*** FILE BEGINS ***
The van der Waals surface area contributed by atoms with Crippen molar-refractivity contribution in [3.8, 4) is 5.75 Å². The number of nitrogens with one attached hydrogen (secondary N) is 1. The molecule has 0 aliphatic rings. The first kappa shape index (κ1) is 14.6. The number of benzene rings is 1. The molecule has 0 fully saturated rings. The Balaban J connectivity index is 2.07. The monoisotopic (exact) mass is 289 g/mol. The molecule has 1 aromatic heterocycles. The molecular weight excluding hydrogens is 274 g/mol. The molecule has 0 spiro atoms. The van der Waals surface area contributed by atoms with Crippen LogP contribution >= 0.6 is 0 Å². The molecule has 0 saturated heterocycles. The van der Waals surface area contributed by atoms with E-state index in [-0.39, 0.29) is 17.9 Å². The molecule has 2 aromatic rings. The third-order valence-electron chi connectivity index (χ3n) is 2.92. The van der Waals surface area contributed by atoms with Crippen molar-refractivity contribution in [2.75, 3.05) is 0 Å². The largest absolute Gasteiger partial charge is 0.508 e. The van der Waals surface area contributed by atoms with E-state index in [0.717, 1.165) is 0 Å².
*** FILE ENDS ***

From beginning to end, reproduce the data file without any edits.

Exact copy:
The van der Waals surface area contributed by atoms with Crippen molar-refractivity contribution in [3.8, 4) is 5.75 Å². The number of nitrogens with one attached hydrogen (secondary N) is 1. The molecule has 0 aliphatic rings. The first kappa shape index (κ1) is 14.6. The number of benzene rings is 1. The molecule has 0 fully saturated rings. The Balaban J connectivity index is 2.07. The monoisotopic (exact) mass is 289 g/mol. The molecule has 1 aromatic heterocycles. The molecular weight excluding hydrogens is 274 g/mol. The molecule has 0 spiro atoms. The van der Waals surface area contributed by atoms with Crippen LogP contribution >= 0.6 is 0 Å². The molecule has 0 saturated heterocycles. The van der Waals surface area contributed by atoms with E-state index in [-0.39, 0.29) is 17.9 Å². The molecule has 2 aromatic rings. The third-order valence-electron chi connectivity index (χ3n) is 2.92. The van der Waals surface area contributed by atoms with Crippen molar-refractivity contribution in [2.75, 3.05) is 0 Å². The largest absolute Gasteiger partial charge is 0.508 e. The van der Waals surface area contributed by atoms with E-state index in [0.717, 1.165) is 0 Å².